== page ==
Pardon me for saying so, but where you take a wrong turn is in assuming no one here offered any useful information, although unless you know some of the people offering erok suggestions here (and erok certainly does), you might fairly assume otherwise. 

In the very first reply to the thread, Freeman Keller asked a reasonable and important question - do you really want to spend $40 or $50 (or potentially more, if you have someone else install the tuners) on a guitar that you paid $119 for? Then he tells erok exactly what he needs to do if he still feels it's worth the price, and exactly how to find tuners that will fit his guitar without modifying it - if in fact there are any higher-quality aftermarket tuners that will, which personally, I am skeptical of.

Yes, you have to measure - the reason for that is because Epiphone has used a variety of different tuners over the years, and some have different shaft diameters. The ONLY way to be sure is to have measured and replaced the tuners on that specific Epiphone model previously, and therefore know the exact tuner shaft diameter used on that model, or to take one off and measure it - which is what a good guitar tech / luthier is going to do anyway, just to be sure they're going to get the right sized replacement. And for your information, Freeman is a VERY good luthier, who not only repairs and modifies guitars regularly, but also hand-builds some exceptionally beautiful ones - again, this is all information that erok is aware of, and like most of us here, when Freeman speaks on the subject of guitar builds, repairs and upgrades, he's probably going to give serious consideration to his opinions. 

But others brought up reasonable points too - one of which is that tuning stability can be impacted by other things besides the quality of the tuning machines themselves. It's a lot easier to apply some graphite from a pencil or a bit of PTFE to the nut slots than it is to replace a set of tuners, and it just might improve the tuning stability without having to resort to replacing the tuning machines. Why NOT try the easiest, least expensive option first and see if it fixes things?  

 

Quote

Moderator, why do you allow pages and pages full of nonsensical editorials that do nothing at all to address a question ?  Nobody asked how to measure, what elements contribute to pitch, neato silicone products...on and on.  Why?

Why do you think erok wants to replace his tuners? It MIGHT be because he likes the looks of some aftermarket tuning machines, but since he isn't asking whether or not a specific brand / model of tuners will fit on his guitar, it's reasonable to assume that's probably not the case. More likely, and I admit that this is an assumption, he wants to improve the tuning stability of the guitar. And the fact is, tuners are not the only thing that might negatively impact that.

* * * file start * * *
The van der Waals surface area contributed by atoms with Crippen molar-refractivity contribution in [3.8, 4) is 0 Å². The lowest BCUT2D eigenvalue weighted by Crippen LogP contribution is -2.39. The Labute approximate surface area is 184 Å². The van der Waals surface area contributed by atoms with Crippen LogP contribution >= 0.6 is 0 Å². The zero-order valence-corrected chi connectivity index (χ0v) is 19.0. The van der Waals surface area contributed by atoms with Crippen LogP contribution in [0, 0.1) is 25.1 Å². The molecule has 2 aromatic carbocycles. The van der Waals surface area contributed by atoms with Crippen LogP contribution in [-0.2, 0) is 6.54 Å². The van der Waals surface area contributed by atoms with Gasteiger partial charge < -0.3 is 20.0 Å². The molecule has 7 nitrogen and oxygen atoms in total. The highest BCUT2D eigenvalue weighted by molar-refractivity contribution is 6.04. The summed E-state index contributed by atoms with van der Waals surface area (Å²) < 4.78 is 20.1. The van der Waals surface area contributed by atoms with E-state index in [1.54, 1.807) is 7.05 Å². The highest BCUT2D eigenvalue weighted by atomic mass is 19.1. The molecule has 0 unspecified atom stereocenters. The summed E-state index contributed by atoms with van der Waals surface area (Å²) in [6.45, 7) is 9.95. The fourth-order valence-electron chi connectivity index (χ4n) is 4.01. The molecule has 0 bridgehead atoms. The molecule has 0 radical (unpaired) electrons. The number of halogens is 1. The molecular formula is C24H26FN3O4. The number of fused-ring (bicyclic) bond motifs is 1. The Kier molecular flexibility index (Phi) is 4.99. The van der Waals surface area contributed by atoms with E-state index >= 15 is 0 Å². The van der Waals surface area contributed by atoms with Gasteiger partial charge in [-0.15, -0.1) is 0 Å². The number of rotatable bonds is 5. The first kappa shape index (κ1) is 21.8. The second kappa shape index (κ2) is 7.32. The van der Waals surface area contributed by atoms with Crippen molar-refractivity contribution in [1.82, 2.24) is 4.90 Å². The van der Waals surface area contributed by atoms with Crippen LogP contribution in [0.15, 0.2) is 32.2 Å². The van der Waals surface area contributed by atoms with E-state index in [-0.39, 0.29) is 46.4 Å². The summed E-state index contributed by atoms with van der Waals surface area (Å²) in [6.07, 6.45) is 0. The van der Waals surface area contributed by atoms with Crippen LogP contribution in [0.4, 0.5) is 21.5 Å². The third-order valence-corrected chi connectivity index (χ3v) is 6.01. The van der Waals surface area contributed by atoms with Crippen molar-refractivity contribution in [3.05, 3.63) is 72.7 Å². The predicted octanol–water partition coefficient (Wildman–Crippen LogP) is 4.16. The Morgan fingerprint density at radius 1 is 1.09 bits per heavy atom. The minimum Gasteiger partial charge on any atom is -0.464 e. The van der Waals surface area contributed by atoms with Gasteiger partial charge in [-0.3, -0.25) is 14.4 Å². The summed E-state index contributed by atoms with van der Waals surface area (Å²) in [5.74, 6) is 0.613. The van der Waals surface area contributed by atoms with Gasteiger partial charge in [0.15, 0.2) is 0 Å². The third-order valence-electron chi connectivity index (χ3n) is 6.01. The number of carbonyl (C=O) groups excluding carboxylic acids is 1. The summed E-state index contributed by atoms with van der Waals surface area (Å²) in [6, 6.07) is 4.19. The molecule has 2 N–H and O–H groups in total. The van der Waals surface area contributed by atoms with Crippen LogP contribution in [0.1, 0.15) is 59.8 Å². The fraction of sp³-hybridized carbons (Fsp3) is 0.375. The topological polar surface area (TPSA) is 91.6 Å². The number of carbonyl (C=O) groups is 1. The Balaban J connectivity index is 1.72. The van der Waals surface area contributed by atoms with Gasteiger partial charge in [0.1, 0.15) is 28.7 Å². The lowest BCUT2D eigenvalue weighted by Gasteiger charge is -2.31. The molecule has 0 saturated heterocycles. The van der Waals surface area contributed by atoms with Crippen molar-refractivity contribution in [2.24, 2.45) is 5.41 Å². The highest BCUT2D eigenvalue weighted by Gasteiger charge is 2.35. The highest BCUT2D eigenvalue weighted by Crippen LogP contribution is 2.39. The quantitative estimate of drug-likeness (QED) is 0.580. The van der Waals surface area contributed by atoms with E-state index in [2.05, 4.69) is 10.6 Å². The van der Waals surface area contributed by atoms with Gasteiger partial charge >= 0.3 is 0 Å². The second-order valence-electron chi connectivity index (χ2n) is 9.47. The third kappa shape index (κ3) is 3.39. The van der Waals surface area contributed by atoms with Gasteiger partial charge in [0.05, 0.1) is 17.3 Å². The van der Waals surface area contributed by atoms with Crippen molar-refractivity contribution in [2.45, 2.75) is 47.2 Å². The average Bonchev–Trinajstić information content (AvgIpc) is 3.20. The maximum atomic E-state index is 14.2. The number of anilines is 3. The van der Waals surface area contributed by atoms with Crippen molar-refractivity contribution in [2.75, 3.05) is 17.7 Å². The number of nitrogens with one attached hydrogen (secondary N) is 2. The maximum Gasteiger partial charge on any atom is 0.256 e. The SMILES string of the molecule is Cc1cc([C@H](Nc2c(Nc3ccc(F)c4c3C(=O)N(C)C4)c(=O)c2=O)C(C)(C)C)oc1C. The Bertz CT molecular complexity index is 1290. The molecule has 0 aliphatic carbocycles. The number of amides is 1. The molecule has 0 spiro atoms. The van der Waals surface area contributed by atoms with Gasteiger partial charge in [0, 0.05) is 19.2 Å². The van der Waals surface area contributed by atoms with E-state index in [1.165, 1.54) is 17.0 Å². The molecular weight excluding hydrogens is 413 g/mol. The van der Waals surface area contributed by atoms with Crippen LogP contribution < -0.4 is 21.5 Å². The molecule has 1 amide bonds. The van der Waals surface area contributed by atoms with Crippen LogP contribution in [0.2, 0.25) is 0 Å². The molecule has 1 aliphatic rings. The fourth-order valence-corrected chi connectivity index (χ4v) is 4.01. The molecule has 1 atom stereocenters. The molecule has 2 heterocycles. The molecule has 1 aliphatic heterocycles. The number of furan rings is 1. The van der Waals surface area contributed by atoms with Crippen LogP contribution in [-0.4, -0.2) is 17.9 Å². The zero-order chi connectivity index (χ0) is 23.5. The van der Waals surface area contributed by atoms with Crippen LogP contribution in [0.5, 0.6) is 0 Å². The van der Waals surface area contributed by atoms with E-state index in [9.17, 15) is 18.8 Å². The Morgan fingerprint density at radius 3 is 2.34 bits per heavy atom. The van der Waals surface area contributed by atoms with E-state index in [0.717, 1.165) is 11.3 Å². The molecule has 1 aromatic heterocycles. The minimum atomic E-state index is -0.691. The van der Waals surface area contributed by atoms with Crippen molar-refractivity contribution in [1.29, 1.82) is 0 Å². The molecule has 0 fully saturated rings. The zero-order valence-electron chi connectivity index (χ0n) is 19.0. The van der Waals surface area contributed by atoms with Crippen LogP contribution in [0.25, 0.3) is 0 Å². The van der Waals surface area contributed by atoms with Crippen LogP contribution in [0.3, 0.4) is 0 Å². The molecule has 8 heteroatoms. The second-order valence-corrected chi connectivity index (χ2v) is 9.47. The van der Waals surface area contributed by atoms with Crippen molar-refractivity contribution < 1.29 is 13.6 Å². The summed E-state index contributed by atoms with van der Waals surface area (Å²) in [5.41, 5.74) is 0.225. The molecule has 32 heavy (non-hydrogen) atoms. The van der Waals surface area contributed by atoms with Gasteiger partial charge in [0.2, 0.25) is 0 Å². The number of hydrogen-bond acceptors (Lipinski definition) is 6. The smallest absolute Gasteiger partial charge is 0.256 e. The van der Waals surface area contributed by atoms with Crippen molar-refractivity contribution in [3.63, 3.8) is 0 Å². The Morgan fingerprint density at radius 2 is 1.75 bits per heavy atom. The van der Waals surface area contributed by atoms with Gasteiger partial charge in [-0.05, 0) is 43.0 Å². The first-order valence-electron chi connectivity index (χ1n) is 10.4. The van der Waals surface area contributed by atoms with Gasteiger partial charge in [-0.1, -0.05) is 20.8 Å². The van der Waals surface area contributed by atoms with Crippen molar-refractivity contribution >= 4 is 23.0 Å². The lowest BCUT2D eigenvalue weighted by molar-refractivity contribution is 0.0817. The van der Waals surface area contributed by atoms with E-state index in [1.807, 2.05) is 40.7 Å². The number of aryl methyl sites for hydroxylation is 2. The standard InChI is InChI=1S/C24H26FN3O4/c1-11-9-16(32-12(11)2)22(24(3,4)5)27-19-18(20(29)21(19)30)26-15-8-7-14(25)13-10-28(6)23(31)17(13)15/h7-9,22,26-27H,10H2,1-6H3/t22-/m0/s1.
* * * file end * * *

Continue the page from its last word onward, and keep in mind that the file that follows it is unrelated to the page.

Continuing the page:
This is a DISCUSSION forum. People offer their opinions and suggestions. Not all of them are always going to be good or accurate, but again, it's a discussion forum, so when people have other suggestions, or see information that they disagree with, they're free to offer corrections or alternative points of view. As always, it's up to the person asking questions (as well as each individual reader) to make their own determinations regarding the accuracy or wisdom of each individual post. One of the best ways to make that determination is to know the people you're getting the advice from, and their history, experience, and skills. Again, that's where Freeman's background comes in - a background that you're probably not familiar with unless you've been reading these forums for a while.

Erok received great advice in the very first reply of the thread, and everyone else pitched in from their experiences and POV and offered other things that are relevant to the thread topic for him to consider / try, and I see no problem with the way this thread went down. 

By the way, welcome to Harmony Central! Thanks for giving your opinions, and for your feedback. :cool2: